Banks must boost gender diversity to reduce financial crimes and fraud

From board members to regulators, women are still largely underrepresented at all levels in the global financial system. But improving the ratio can reduce the chances of financial crime in a firm, according to Sigma founder Gabrielle Haddad.

In a new blog post, citing a study by Cass School of Business at City University of London, Haddad wrote that banks with more women on their boards commit less fraud.

The study surveyed a slew of fines issued by all US regulators across a wide range of offences including sanctions violations, money laundering, market manipulations, tax and accounting fraud among others. It found that financial institutions with greater female representation on their boards were fined less often and less significantly.

In an interview with the Harvard Business Review, Barbara Casu who led the research said that while the findings may not mean that women are more ethical than men, they may be as a result of women being more risk-averse or being nurtured to be more caring at a young age.

Haddad wrote, “Regardless of the behavioural rationale, this study echoes the increased attention we at Sigma see being placed on non-financial risk factors – especially as they relate to governance and financial crime risk at banks.  And it is clear that the industry-wide demand for more transparency on these factors – and the implications it has for the financial crime industry – won’t be slowing down any time soon.”

Indeed, while gender diversity has become one of the trends most talked about, Haddad asserted that more needs to be done. “It has been well established in a number of research studies that companies with diverse boards make better decisions and have better performance,” she wrote.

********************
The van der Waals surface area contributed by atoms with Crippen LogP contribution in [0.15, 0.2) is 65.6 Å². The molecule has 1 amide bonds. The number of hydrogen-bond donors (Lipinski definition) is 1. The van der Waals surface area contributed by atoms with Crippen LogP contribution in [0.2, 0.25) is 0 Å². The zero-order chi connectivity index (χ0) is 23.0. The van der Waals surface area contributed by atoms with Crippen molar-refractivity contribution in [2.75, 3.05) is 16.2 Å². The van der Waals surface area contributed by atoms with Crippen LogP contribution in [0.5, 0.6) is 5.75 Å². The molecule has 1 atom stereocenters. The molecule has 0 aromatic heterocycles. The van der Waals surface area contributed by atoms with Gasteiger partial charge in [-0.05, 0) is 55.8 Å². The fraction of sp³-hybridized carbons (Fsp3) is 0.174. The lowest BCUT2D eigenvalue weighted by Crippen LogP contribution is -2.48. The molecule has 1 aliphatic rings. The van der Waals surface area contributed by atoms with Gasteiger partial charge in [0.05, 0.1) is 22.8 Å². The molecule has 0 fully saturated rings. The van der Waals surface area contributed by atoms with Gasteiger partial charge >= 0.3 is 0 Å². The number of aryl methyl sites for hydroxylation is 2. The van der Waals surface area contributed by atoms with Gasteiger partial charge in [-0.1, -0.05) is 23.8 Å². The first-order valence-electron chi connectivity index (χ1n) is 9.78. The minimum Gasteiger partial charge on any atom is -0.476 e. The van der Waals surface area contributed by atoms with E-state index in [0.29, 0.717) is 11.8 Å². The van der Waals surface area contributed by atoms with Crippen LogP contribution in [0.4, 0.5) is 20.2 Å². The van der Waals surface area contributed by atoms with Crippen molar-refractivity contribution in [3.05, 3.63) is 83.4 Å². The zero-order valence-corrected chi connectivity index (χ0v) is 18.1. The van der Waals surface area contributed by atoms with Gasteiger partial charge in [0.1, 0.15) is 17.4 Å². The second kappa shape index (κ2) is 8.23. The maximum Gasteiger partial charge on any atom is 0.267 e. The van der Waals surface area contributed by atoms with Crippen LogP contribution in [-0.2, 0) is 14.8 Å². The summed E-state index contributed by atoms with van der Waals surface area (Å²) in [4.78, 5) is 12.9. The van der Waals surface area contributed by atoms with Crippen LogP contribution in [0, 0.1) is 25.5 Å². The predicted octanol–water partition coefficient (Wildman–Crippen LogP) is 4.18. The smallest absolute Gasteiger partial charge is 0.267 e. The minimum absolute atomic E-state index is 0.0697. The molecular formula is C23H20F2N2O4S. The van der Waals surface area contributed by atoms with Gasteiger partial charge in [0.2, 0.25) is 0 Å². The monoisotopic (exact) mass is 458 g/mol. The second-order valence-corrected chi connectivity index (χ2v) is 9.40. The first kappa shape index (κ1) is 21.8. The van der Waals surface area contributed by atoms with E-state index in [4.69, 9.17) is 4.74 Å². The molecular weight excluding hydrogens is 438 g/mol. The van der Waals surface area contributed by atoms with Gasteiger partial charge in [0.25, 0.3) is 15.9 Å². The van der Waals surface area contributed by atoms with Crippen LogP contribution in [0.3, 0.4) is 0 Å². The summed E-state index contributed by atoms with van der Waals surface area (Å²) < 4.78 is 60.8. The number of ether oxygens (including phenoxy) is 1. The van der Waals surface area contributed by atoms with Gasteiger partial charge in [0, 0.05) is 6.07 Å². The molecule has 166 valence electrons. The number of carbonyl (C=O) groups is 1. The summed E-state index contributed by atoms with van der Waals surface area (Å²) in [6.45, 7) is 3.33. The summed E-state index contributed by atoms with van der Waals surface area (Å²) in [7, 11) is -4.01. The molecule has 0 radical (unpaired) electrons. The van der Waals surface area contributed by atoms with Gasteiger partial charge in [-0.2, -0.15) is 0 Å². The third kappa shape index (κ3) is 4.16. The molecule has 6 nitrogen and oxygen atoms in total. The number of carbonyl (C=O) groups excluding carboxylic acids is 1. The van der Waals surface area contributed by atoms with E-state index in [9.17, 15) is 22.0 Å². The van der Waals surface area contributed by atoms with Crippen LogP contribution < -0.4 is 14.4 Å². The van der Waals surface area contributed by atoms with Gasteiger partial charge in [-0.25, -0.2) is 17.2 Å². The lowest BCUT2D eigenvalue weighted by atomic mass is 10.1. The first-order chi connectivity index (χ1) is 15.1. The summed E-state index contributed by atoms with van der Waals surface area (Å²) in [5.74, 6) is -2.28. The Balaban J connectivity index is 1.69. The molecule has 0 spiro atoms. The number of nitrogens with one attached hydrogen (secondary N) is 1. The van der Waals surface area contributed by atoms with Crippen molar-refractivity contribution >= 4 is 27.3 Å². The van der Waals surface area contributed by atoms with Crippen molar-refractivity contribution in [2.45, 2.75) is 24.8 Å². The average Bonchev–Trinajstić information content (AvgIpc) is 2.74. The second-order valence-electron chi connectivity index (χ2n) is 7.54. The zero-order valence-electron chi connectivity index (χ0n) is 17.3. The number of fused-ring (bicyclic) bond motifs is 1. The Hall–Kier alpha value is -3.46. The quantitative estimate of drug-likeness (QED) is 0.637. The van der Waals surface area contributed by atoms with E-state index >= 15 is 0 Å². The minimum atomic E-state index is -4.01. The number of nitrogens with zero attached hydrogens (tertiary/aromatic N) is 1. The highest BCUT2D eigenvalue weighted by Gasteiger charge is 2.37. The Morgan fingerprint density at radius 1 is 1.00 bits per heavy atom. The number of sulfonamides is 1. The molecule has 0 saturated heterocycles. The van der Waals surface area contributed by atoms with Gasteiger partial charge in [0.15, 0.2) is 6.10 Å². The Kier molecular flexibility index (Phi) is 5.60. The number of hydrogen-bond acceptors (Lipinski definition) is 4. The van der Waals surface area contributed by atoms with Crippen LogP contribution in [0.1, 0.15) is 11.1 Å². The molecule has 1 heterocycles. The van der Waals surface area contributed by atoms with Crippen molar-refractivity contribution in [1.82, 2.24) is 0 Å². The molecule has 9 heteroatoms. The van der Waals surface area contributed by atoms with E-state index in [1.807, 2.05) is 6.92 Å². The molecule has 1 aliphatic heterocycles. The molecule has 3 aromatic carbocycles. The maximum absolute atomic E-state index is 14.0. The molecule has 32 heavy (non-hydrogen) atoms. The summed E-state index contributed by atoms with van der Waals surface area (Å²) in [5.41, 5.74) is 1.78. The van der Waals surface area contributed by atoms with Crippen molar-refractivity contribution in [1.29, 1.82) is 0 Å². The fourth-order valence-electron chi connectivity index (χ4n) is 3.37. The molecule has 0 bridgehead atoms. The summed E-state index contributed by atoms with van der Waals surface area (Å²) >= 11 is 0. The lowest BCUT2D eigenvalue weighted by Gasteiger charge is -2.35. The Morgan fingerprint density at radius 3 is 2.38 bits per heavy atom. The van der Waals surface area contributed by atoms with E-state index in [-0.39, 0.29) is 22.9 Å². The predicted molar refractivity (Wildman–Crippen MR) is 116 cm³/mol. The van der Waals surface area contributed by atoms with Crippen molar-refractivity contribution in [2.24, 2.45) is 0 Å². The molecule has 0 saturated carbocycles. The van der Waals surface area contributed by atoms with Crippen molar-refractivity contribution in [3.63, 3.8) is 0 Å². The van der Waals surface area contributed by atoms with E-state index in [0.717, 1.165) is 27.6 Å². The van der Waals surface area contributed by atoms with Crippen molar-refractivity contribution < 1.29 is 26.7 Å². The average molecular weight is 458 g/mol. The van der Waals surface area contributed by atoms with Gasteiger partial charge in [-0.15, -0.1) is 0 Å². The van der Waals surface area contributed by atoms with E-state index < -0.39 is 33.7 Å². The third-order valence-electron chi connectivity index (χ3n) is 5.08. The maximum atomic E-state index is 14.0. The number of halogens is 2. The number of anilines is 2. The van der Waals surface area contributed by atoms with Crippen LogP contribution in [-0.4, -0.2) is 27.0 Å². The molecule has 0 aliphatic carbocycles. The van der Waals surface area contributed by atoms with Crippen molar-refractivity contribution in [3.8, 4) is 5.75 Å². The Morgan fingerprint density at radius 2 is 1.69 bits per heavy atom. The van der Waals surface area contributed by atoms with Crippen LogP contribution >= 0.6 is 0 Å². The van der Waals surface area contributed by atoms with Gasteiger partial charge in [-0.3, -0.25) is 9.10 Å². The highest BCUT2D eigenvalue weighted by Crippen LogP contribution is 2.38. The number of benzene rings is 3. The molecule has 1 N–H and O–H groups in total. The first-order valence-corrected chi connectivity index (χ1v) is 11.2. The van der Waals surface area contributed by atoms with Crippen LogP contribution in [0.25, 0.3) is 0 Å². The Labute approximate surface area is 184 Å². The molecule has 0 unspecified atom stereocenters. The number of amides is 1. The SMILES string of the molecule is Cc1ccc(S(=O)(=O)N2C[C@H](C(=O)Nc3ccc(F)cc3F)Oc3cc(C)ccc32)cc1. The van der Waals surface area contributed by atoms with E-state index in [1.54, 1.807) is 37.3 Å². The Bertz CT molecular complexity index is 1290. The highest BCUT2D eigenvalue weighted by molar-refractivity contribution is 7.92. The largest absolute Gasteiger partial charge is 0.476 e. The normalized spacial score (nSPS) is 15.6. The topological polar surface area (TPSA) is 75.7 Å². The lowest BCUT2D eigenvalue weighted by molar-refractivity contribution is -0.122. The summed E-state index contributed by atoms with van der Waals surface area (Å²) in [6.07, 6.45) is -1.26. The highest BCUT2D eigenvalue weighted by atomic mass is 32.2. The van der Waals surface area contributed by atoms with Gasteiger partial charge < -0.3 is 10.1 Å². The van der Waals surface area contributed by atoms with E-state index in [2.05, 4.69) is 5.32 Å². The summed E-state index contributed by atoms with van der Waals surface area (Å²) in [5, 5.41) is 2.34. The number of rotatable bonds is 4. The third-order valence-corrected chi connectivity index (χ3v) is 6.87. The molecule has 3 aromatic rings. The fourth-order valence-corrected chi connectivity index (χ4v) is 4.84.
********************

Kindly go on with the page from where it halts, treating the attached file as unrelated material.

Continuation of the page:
Companies with greater gender diversity have a 15% higher likelihood of financial performance versus the national average, according to a study by McKinsey.

Furthermore, an IMF study found that the “greater inclusion of women as users, providers and regulators of financial services would have benefits beyond addressing gender inequality.” And that “women on banking supervision boards is associated with greater financial stability.” Indeed, the imbalance has economic consequences on the businesses that are lagging behind.

While companies are increasingly pushing for reducing the gender gap, the figures prove otherwise. Women make up 46% of all financial services employees but at the executive level, the figure plummets to 15%.

One of the challenges stopping firms from moving towards greater gender diversity is that it is a costly affair. Casu said, “In particular the transition to more diversity incurs costs, including for the search for board members and recruiting, onboarding, and less obvious things like building the relationships needed to function as a team. And when you finally have a more diverse group, there are more points of view, more negotiations, and more compromise, so decision-making takes longer. Do those costs outweigh the benefits? I don’t think so, but it’s something people use to rationalize the status quo.

“So if we wait for the market to move naturally, for the culture to evolve, we may never get there. That’s my belief. You need to force the issue.”

You can read the blog post here.

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